Two-person households need an average annual income of £26,000 for a comfortable retirement latest research from consumer organisation Which? has found.
With the past year altering many people’s spending habits or potentially accelerating their plans for retirement, finding out how much money is needed to finance a reasonable standard of living in later life has taken on an increased importance.
Which? surveyed nearly 7,000 retirees in February about their spending to develop retirement income targets for one-person and two-person households. The findings can be used as a guide to how much people are likely to spend and how much they might need to save, factoring in the state pension and tax bills.
The consumer champion split the income targets into three different categories – essential, comfortable and luxury – to reflect the budgeting needs of different savers.
- Essential: food and drink (excluding meals out), housing payments (mortgage, rent or council tax), transport, utility bills, insurance, household goods, clothes, shoes and health products.
- Comfortable: includes the essentials, as well as regular short-haul holidays, recreation and leisure, tobacco, alcohol and charity giving.
- Luxury: includes both ‘essential’ and ‘comfortable’ spending categories, as well as extended or long-haul holidays, health club memberships, expensive meals out, and a new car every five years.
Which?’s research showed that retired couples spend an average of £18,000 a year on essentials. This goes up to £26,000 when including spending on categories in our ‘comfortable’ retirement bracket, and £41,000 to include the extras for a ‘luxury’ lifestyle. For single-person households these figures were £13,000, £19,000 and £31,000, respectively.
Many of the survey respondents in two-person households had spent less on things like recreation and leisure (down by 14 per cent) and transport (down by 10 per cent) this year than they had compared to before the pandemic in 2019. Spending on cars, charitable donations and groceries had risen by six per cent.
For single-person households, spending on long-haul holidays and leisure memberships was down by 14 per cent and 9 per cent, respectively.
Which?’s calculations found that, on average, couples need a pot of around £155,000 alongside their state pension to produce the annual income for a comfortable retirement of £26,000 via pension drawdown – or just over £265,000 through a joint life annuity.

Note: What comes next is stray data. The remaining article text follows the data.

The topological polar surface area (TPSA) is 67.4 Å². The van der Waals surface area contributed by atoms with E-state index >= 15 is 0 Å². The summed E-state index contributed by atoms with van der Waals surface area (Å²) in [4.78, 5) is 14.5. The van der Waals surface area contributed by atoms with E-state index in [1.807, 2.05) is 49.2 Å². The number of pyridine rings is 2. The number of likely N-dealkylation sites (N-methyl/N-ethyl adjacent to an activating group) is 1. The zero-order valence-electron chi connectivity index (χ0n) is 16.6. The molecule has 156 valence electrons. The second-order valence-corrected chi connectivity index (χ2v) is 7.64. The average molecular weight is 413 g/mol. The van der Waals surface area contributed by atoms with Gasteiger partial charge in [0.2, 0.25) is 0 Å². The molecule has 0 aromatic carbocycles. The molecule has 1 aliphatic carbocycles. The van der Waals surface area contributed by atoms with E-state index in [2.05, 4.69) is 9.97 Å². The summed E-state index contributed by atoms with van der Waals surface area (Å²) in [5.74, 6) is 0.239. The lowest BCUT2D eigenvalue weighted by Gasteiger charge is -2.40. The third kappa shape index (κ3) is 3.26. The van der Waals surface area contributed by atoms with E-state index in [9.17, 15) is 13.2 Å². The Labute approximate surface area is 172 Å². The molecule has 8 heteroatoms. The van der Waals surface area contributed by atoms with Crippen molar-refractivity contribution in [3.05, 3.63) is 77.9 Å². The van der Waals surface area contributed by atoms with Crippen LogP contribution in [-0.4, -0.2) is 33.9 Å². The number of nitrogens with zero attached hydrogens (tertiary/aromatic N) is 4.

For single-person households, achieving a comfortable retirement would mean a pot of around £192,290 alongside a state pension to get to an annual income of £19,000 via pension drawdown, or £305,710 through an annuity.
The consumer champion is calling on the government to press ahead with reforms to help provide savers with greater clarity about their pension savings so they can know if they are on track for later life. The government must move swiftly to set out the mandatory timetable for pension schemes to provide information to pension dashboards that give savers access to all their pensions information – including their state pension – in one place.
Which? believes that the Department for Work and Pensions should also move forward with plans to shorten and simplify annual benefits statements, and it should ensure consumers are provided with clear information about costs and charges in one simple, personalised figure.
Jenny Ross, Which? Money Editor, said: “For many people, the events of the past year will have caused them to rethink their retirement plans and brought the amount of money needed for later life into sharper focus.
“Our research shows that most people will need to be putting away significant sums if they want to ensure they can enjoy a comfortable retirement – but many do not have access to the clear and accessible information they need to help them plan.
“The government must move swiftly to introduce the pensions dashboard and simplify annual benefits statements to enable people to understand how much they’ve saved, what this could be worth in retirement and, crucially, extend its proposals to include how much savers have paid in charges.”
(Lead image: Gustavo Fring / Pexels.com)
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